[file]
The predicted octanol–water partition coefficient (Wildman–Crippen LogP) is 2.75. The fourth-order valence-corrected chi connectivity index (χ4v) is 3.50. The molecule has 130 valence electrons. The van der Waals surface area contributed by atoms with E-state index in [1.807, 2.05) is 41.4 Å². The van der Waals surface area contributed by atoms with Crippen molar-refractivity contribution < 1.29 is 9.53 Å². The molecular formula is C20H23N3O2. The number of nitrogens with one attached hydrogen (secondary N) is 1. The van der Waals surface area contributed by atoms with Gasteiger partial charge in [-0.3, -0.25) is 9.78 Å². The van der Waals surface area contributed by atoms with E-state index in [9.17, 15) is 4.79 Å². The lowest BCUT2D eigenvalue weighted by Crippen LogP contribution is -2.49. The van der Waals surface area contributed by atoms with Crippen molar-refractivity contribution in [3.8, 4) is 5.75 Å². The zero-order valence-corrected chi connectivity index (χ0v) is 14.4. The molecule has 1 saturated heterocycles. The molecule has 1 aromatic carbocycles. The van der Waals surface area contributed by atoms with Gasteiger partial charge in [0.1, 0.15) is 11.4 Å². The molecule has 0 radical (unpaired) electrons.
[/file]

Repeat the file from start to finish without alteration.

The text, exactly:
The predicted octanol–water partition coefficient (Wildman–Crippen LogP) is 2.75. The fourth-order valence-corrected chi connectivity index (χ4v) is 3.50. The molecule has 130 valence electrons. The van der Waals surface area contributed by atoms with E-state index in [1.807, 2.05) is 41.4 Å². The van der Waals surface area contributed by atoms with Crippen molar-refractivity contribution < 1.29 is 9.53 Å². The molecular formula is C20H23N3O2. The number of nitrogens with one attached hydrogen (secondary N) is 1. The van der Waals surface area contributed by atoms with Gasteiger partial charge in [-0.3, -0.25) is 9.78 Å². The van der Waals surface area contributed by atoms with E-state index in [9.17, 15) is 4.79 Å². The lowest BCUT2D eigenvalue weighted by Crippen LogP contribution is -2.49. The van der Waals surface area contributed by atoms with Crippen molar-refractivity contribution in [3.8, 4) is 5.75 Å². The zero-order valence-corrected chi connectivity index (χ0v) is 14.4. The molecule has 1 saturated heterocycles. The molecule has 1 aromatic carbocycles. The van der Waals surface area contributed by atoms with Gasteiger partial charge in [0.1, 0.15) is 11.4 Å². The molecule has 0 radical (unpaired) electrons.